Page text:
Workers, their concerns, and their organizations rarely appear in this book outside of the footnotes. When the authors do occasionally discuss the relationship between the petroleum workers and their employers, they invariably portray it as one of corporate benevolence both before and after the nationalization of the Venezuelan oil industry in the 1970s. During the first couple of decades of oil production in Venezuela, the authors highlight the industry's contributions to "public works, health, and education" (p. 60). As for the nationalization of the industry, Salazar-Carrillo and West fail to discuss this important modification in much detail; their approach to the subject is not in any way changed from previous chapters when the industry was made up of private businesses.
Labor is not the only important element of the Venezuelan oil economy neglected in this text. A reader with only a passing familiarity with Venezuelan political history might not be able to follow the larger political reasoning behind various shifts in petroleum policy because Salazar-Carrillo and West fail to provide detailed descriptions of the larger political context. While this might not distract or confuse individuals already intimately familiar with Venezuelan history, the authors obviously hope that this book reach a wider audience--those interested more generally in the topic of economic development for the poorer nations of the globe. The book makes the point that Venezuela's oil industry did contribute to the overall economic growth of the country during the twentieth century; the conclusion avoids many other more important questions. The real contribution of the text is not the conclusion but the economic data that is the heart of the book.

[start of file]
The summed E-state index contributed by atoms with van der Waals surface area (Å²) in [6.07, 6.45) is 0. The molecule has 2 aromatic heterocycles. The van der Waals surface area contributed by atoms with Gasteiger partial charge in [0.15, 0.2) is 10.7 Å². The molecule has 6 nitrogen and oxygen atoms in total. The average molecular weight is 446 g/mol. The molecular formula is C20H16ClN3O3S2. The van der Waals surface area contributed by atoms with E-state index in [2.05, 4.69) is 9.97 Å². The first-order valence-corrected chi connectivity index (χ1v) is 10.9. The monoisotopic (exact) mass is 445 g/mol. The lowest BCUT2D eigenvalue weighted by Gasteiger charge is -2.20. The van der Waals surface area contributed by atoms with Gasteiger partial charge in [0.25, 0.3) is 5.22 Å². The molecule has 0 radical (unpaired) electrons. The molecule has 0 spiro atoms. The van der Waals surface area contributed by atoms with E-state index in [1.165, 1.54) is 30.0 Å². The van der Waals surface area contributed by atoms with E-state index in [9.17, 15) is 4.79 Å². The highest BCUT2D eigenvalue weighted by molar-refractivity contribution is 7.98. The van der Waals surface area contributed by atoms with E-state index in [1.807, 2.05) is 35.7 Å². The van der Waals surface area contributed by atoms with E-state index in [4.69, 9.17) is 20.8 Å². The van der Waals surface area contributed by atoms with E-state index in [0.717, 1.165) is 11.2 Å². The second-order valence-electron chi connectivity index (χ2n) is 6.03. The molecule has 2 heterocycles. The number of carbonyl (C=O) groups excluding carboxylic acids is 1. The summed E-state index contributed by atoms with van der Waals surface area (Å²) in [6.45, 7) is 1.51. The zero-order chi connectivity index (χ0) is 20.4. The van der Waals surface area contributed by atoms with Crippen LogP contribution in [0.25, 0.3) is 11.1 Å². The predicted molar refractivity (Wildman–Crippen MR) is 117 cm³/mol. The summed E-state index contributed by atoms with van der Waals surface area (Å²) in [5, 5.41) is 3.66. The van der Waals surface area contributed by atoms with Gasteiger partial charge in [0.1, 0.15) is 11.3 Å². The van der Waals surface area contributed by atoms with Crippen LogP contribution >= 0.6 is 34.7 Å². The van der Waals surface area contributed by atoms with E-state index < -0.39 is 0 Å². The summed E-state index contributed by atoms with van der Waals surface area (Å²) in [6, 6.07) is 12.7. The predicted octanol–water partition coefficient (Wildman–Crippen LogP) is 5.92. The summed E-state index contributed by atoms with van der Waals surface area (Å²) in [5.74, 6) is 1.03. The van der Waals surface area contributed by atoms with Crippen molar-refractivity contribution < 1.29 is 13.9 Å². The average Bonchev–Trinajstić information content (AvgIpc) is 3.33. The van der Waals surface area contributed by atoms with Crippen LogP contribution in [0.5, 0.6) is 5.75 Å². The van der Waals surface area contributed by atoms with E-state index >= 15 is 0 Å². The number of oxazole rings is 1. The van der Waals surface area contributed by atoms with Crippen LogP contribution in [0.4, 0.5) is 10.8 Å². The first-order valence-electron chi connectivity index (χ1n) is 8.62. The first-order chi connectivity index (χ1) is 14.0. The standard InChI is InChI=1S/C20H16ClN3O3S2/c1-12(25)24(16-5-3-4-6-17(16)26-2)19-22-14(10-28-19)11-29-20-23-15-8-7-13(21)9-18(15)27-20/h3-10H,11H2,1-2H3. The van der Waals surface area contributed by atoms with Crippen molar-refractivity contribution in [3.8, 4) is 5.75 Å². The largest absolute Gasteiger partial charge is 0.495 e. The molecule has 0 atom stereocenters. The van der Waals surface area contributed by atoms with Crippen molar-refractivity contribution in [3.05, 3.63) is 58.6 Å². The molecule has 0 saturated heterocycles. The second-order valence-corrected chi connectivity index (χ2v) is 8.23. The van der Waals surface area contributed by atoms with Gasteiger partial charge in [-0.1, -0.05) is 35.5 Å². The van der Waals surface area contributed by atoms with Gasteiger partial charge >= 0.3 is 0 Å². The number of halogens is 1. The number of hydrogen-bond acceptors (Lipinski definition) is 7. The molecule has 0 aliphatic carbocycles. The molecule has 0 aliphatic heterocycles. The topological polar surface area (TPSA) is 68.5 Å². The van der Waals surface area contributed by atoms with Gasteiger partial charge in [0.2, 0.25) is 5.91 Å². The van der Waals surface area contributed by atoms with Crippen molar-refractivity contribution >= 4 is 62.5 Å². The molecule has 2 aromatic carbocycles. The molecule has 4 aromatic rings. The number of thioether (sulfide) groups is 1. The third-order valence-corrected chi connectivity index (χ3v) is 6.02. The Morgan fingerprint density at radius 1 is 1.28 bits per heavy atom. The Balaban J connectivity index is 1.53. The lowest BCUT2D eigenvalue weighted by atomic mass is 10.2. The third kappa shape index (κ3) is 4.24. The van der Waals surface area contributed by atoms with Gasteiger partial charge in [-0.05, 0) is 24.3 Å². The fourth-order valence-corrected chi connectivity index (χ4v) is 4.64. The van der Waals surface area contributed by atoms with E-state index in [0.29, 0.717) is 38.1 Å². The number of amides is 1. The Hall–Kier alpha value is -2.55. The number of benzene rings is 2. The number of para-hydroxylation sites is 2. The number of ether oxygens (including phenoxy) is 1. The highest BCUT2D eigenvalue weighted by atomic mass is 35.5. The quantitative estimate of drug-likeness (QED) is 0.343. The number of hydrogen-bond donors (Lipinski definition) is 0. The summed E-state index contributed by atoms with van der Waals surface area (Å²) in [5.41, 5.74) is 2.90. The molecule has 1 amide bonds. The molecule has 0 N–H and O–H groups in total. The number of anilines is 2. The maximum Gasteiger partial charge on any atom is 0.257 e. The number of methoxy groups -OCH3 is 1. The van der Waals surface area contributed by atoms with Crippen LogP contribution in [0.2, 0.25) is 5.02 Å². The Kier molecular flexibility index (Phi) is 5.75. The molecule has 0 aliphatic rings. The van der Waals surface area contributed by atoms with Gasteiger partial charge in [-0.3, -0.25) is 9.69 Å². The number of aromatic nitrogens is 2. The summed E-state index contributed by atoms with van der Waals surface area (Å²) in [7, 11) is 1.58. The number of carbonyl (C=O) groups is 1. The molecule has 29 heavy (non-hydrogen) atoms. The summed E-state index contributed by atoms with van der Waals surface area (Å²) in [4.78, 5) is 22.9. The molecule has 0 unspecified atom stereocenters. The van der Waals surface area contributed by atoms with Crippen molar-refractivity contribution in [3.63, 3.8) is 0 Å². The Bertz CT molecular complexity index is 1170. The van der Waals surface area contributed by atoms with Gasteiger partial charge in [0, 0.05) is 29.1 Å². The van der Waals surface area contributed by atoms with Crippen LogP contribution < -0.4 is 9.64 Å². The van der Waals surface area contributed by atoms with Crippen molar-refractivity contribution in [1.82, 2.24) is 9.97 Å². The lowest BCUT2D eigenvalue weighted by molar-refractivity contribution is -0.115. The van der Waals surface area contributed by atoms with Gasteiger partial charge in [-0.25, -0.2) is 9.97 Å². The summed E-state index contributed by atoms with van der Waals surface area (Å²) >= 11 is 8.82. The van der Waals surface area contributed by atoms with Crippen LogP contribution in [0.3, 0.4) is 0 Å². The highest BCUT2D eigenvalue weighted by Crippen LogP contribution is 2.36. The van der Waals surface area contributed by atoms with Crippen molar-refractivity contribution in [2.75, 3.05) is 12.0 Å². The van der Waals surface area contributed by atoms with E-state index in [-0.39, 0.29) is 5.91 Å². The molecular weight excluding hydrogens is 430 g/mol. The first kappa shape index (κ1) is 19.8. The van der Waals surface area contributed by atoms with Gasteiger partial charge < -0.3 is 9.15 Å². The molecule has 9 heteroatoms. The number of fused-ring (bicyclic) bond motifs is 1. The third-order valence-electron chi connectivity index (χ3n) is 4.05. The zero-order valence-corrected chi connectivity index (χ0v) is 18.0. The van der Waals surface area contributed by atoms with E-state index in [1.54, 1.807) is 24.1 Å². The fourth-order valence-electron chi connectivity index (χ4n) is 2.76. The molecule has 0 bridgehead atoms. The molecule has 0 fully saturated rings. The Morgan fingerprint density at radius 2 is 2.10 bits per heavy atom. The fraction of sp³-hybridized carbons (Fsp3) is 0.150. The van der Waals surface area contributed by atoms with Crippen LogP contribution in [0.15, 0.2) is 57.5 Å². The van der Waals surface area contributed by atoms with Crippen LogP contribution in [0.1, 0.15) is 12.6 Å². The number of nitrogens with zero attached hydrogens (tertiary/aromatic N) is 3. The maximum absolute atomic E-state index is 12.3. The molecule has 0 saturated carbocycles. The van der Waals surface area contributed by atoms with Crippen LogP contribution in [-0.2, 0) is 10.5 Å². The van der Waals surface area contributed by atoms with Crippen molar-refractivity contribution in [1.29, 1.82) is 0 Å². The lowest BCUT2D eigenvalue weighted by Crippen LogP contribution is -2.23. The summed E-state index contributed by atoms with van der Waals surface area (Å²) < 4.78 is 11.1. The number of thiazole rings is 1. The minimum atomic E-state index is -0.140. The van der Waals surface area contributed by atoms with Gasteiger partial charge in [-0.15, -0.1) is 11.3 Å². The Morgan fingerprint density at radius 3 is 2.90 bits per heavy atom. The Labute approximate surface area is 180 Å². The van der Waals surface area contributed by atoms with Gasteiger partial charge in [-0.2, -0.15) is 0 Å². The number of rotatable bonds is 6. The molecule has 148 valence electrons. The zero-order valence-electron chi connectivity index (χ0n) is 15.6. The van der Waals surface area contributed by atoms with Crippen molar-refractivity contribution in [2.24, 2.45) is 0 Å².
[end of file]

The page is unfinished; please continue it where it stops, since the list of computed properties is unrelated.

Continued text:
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Robert L. Smale. Review of Salazar-Carrillo, Jorge; West, Bernadette, Oil and Development in Venezuela during the 20th Century.